Acute physiological and electrical accentuation of vagal tone has no effect on pain or gastrointestinal motility in chronic pancreatitis
Authors Juel J, Brock C, Olesen SS, Madzak A, Farmer AD, Aziz Q, Frøkjær JB, Drewes AM
Received 28 January 2017
Accepted for publication 7 April 2017
Published 31 May 2017 Volume 2017:10 Pages 1347—1355
Checked for plagiarism Yes
Review by Single-blind
Peer reviewers approved by Dr Amy Norman
Peer reviewer comments 2
Editor who approved publication: Dr E. Alfonso Romero-Sandoval
Jacob Juel,1 Christina Brock,1–4 Søren S Olesen,1,2 Adnan Madzak,5 Adam D Farmer,5–7 Qasim Aziz,7 Jens B Frøkjær,2,5 Asbjørn Mohr Drewes1,2
1Mech-Sense, Department of Gastroenterology and Hepatology, Aalborg University Hospital, 2Department of Clinical Medicine, Aalborg University, Aalborg, 3Department of Rheumatology, Aarhus University Hospital, Aarhus, 4Drug Design and Pharmacology, University of Copenhagen, Copenhagen, 5Mech-Sense, Department of Radiology, Aalborg University Hospital, Aalborg, Denmark; 6Department of Gastroenterology, University Hospitals of North Midlands, Stoke-on-Trent, 7Centre for Neuroscience and Trauma, Blizard Institute, Wingate Institute of Neurogastroenterology, Barts and the London School of Medicine & Dentistry, Queen Mary University of London, London, UK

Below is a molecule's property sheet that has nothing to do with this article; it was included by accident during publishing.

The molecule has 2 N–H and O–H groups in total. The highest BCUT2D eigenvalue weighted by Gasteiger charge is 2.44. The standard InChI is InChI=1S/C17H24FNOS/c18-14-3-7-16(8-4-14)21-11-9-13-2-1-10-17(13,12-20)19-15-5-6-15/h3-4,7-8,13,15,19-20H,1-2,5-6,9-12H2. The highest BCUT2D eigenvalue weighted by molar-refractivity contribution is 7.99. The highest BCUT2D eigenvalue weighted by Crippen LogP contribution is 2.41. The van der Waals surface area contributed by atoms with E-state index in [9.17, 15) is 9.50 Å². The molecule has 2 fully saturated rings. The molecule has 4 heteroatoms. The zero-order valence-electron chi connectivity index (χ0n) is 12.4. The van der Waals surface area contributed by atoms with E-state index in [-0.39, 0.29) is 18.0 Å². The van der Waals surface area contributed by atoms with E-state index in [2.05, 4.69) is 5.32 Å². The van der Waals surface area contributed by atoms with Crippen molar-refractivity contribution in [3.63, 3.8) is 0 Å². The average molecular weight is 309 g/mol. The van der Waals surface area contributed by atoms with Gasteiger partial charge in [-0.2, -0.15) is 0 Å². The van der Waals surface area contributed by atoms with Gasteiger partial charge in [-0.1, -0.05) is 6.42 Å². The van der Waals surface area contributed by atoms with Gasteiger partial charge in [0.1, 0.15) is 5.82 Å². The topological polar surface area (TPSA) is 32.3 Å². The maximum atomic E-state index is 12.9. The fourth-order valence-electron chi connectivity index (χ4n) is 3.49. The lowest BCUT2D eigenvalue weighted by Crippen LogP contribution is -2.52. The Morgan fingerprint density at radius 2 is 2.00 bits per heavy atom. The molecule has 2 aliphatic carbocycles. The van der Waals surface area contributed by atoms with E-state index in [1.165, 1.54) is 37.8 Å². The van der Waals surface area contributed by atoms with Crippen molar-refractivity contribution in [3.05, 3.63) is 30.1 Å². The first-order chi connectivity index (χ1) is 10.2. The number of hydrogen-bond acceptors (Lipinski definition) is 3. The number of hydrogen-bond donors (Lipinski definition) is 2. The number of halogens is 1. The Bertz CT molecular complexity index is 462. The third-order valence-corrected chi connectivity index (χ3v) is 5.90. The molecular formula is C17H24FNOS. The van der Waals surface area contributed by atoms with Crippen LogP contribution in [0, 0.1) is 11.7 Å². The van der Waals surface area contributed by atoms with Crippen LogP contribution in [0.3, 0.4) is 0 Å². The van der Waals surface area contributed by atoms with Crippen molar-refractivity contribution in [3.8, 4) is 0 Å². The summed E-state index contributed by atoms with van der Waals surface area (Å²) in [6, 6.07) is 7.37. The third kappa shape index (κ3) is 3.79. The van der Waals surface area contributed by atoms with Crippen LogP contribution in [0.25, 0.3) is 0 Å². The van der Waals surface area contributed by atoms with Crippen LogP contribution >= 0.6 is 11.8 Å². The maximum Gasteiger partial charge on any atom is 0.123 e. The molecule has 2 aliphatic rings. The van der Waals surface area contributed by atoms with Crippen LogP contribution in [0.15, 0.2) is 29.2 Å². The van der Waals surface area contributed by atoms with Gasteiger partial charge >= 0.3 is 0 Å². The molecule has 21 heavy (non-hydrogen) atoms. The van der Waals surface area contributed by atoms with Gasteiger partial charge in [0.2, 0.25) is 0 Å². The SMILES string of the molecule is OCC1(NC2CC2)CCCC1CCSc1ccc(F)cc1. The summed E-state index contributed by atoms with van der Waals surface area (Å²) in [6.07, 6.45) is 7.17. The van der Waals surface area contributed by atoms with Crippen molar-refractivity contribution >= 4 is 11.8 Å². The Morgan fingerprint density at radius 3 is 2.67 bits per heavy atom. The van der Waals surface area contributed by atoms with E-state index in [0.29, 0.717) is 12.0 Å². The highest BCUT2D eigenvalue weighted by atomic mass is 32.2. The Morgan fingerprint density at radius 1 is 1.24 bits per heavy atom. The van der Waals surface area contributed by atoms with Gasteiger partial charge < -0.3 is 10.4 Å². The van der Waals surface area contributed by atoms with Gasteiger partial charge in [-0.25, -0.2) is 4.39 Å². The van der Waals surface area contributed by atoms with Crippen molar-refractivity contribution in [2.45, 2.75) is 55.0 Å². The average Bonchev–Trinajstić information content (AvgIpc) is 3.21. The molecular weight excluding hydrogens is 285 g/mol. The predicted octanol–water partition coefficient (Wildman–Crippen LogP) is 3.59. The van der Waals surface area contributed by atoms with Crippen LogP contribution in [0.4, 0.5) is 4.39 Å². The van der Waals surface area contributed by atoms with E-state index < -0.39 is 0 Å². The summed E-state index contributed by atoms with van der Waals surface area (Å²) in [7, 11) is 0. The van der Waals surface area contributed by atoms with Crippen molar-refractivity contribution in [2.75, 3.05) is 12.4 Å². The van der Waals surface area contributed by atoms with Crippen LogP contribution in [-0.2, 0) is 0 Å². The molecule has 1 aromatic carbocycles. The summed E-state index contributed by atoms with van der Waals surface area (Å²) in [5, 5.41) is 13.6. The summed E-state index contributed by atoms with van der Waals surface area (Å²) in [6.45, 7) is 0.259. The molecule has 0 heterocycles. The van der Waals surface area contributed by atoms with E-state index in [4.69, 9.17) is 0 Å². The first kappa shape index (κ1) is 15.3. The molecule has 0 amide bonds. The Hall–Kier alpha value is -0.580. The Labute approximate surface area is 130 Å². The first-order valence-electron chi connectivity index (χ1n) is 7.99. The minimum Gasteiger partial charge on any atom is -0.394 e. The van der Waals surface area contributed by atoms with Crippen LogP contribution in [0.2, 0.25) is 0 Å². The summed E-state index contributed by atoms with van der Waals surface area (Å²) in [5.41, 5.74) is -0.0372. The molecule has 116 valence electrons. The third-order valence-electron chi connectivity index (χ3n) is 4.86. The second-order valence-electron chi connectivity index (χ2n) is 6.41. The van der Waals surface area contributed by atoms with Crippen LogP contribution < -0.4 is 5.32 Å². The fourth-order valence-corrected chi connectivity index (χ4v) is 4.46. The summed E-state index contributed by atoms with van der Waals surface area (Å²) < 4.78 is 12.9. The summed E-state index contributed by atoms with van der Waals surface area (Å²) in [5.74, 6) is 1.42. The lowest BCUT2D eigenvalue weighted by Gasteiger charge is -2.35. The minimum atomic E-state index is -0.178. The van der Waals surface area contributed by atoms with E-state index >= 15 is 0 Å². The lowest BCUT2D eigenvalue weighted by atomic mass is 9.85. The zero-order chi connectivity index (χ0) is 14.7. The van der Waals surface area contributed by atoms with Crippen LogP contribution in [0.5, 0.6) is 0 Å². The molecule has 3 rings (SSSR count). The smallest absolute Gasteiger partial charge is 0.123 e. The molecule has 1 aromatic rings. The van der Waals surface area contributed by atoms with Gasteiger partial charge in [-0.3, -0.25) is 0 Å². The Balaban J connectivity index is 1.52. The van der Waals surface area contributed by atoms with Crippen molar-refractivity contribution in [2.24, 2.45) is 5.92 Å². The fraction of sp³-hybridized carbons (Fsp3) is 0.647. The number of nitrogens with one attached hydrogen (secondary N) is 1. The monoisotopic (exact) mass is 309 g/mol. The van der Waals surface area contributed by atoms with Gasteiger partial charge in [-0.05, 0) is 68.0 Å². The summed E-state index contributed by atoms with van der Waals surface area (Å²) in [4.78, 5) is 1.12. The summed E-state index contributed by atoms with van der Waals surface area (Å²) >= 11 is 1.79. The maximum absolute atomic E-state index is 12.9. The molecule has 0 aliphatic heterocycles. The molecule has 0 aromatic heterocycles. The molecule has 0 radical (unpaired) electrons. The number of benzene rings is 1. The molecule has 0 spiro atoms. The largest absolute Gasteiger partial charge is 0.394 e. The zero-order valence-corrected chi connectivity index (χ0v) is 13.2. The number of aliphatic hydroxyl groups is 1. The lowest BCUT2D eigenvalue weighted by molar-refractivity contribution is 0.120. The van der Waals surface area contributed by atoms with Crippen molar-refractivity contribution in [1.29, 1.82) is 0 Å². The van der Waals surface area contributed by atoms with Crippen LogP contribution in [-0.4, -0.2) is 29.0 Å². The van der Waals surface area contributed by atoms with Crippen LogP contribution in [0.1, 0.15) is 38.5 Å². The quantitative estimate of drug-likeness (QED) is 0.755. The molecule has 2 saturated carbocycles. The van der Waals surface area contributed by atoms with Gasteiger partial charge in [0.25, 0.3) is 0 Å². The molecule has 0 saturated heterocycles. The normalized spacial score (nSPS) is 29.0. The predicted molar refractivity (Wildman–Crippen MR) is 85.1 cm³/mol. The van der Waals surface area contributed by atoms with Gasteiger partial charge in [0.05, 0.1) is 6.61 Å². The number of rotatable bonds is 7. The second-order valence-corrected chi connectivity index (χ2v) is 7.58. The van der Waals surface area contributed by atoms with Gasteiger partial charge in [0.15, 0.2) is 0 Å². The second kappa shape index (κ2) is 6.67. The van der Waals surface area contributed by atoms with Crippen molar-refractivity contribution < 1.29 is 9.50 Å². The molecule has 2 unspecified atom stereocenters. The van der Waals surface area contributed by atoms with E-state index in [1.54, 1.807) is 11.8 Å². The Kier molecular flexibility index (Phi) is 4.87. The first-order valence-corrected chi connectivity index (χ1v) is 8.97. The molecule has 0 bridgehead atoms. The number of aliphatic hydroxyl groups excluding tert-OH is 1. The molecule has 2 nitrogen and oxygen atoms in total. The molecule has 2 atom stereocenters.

Background: The effective management of pain in chronic pancreatitis (CP) remains a therapeutic challenge. Analgesic drugs, such as opioids, and the underlying pathology can impair gut function. The autonomic nervous system influences hormone secretion and gut motility. In healthy volunteers, electrical (using noninvasive transcutaneous vagal nerve stimulation [t-VNS]) and physiological (using deep slow breathing [DSB]) modulation of parasympathetic tone results in pain attenuation and enhanced gut motility. Thus, the aims were to investigate whether t-VNS and DSB could enhance the parasympathetic tone, decrease pain sensitivity and improve gut motility in CP.
Patients and methods: A total of 20 patients (12 males, mean age=61 years, range: 50–78 years) with CP were randomized to short-term (60 minutes) t-VNS and DSB, or their placebo equivalent, in a crossover design. Cardiometrically derived parameters of autonomic tone, quantitative sensory testing of bone and muscle pain pressure, conditioned pain modulation (CPM) and assessments of gastroduodenal motility with ultrasound were performed.
Results: In comparison to sham, t-VNS and DSB increased cardiac vagal tone (CVT) (P<0.001). However, no changes in pain pressure thresholds for bone (P=0.95) or muscle (P=0.45) were seen. There was diminished CPM (P=0.04), and no changes in gastroduodenal motility were observed (P=0.3).
Conclusion: This explorative study demonstrated that t-VNS and DSB increased CVT in patients with CP. However, this short-lasting increase did not affect pain sensitivity to musculoskeletal pain or gastroduodenal motility. The chronic pain in CP patients is complex, and future trials optimizing neuromodulation for pain relief and improved motility are needed.
Keywords: pain, chronic pancreatitis, autonomic nervous system, vagus nerve, gut, motility
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